Food Hacks

Changing your entire diet to purely unprocessed foods is so hard that we can just call it impossible. You’re going to eat processed foods every now and again – it’s just part of being human in the 21st century.

But even though we’ll all come up short in the diet department, we’ve got some hacks that can make up for it 😊

Here are a few you can use to improve your blood glucose:

Apple cider vinegar

Studies have found that vinegar can reduce post-meal blood glucose and improve insulin sensitivity. Just take 1-2 tablespoons in 10oz  water before or with meals [8,9]

Resistant starches

Eat twice cooked and cooled food like potatoes, rice, and beans to increase the amount of resistant starch and improve insulin sensitivity. You can even mix a tablespoon of unmodified potato starch in water to take with meals. [10,11]

Berberine

An herbal supplement, berberine has been shown to improve insulin sensitivity and help regulate blood glucose after meals. [12]

Salads before meals

Eating salads before meals increases your satiety and slows down the absorption of glucose in the gut after meals.

Commonly Asked Questions

1 — What are the best foods for high blood sugar?

The best foods for glucose control are going to be high fiber, high protein, higher in fat, and lower in carbs.

2 — Can I get better metabolic health through diet?

Absolutely. Your nutrition is going to be a key factor in improving your metabolic health. But your healthy foods are different than anyone else’s, because your blood sugar response is different.

3 — Which foods should I avoid for better metabolic health?

  • Anything with added sugar
  • Foods high in processed carbs
  • Soda and fruit juices
  • Candy

4 — Do I have to go keto?

No, although a lower carb intake is recommended for improving your metabolic health and better managing your blood sugar.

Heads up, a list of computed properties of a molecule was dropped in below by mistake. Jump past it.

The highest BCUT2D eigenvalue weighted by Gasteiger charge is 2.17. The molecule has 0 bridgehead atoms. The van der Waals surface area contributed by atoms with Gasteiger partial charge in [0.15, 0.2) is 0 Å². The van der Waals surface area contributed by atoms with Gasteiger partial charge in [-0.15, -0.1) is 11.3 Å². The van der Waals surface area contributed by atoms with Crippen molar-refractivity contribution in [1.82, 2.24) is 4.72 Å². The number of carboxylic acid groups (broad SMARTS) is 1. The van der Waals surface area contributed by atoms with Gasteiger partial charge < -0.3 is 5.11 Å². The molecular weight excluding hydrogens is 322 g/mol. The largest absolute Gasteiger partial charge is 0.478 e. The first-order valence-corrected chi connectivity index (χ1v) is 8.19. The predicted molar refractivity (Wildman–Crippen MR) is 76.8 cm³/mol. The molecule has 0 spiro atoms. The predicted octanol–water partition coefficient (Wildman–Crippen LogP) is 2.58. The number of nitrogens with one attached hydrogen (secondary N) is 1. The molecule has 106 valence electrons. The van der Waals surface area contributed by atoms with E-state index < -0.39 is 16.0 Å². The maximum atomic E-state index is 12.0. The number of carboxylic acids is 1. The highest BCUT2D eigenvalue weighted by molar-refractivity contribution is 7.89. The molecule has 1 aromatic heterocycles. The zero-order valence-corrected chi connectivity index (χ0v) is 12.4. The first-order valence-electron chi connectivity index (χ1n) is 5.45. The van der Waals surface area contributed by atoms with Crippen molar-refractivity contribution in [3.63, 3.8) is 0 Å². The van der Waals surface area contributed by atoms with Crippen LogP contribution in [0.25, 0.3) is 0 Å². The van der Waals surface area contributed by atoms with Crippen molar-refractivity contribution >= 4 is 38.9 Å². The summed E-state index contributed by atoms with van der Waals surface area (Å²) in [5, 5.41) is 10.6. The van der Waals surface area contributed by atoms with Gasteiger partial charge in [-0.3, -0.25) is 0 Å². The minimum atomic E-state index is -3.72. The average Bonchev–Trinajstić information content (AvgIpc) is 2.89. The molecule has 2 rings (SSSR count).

A Final Word on Nutrition and Metabolic Health

Along with exercise, nutrition is one of the largest levers of metabolic health. By making smarter food choices and going with whole foods over processed ones, you’ll start to see benefits of improved blood glucose in both the long and short term –

  • Reduced hunger after meals
  • More energy
  • Better weight

But for those who want to know exactly which foods are best (and worst) for their metabolic health, you’ve got to try a Continuous Glucose Monitor (CGM). Veri’s CGM app gives you instant feedback so you don’t have to guess about which foods are right for you.


About the Author:

Chad Richardson is a freelance writer from Cincinnati, OH. If he isn’t writing, you’ll most likely find Chad with a pair of dumbbells in his hand or scrolling through Netflix trying to find a new binge worthy show. 

References

  1. https://pubmed.ncbi.nlm.nih.gov/30484738/
  2. https://accelresearchsites.com/sugar-rush-how-sugar-consumption-is-changing-america-infographic/
  3. https://www.ncbi.nlm.nih.gov/pmc/articles/PMC8072595/
  4. https://diabetesjournals.org/care/article/38/7/e98/30914/Food-Order-Has-a-Significant-Impact-on
  5. https://www.cell.com/cell-metabolism/fulltext/S1550-4131(18)30253-5
  6. https://www.annualreviews.org/doi/abs/10.1146/annurev-nutr-071816-064634?journalCode=nutr
  7. https://www.cambridge.org/core/journals/journal-of-nutritional-science/article/pilot-feasibility-study-exploring-the-effects-of-a-moderate-timerestricted-feeding-intervention-on-energy-intake-adiposity-and-metabolic-physiology-in-freeliving-human-subjects/9C604826401917A6CAD9CD10B72FEA32
  8. https://pubmed.ncbi.nlm.nih.gov/7796781/
  9. https://diabetesjournals.org/care/article/27/1/281/26582/Vinegar-Improves-Insulin-Sensitivity-to-a-High
  10. https://www.ncbi.nlm.nih.gov/pmc/articles/PMC3301990/
  11. https://diabetesjournals.org/care/article/29/5/976/25244/Consumption-of-Both-Resistant-Starch-and-Glucan
  12. https://pubmed.ncbi.nlm.nih.gov/27076875/
  13. https://www.ncbi.nlm.nih.gov/pmc/articles/PMC5643203/
  14. https://www.frontiersin.org/articles/10.3389/fmed.2021.736320/full
  15. https://journals.lww.com/co-clinicalnutrition/fulltext/2017/11000/fat_soluble_micronutrients_and_metabolic_syndrome.11.aspx#:~:text=Fat%2Dsoluble%20micronutrients%20could%20contribute,(vit%20D%20and%20E).
  16. https://journals.sagepub.com/doi/pdf/10.1177/147323000703500301

Get started with Veri today

Shop
Shop

Further reading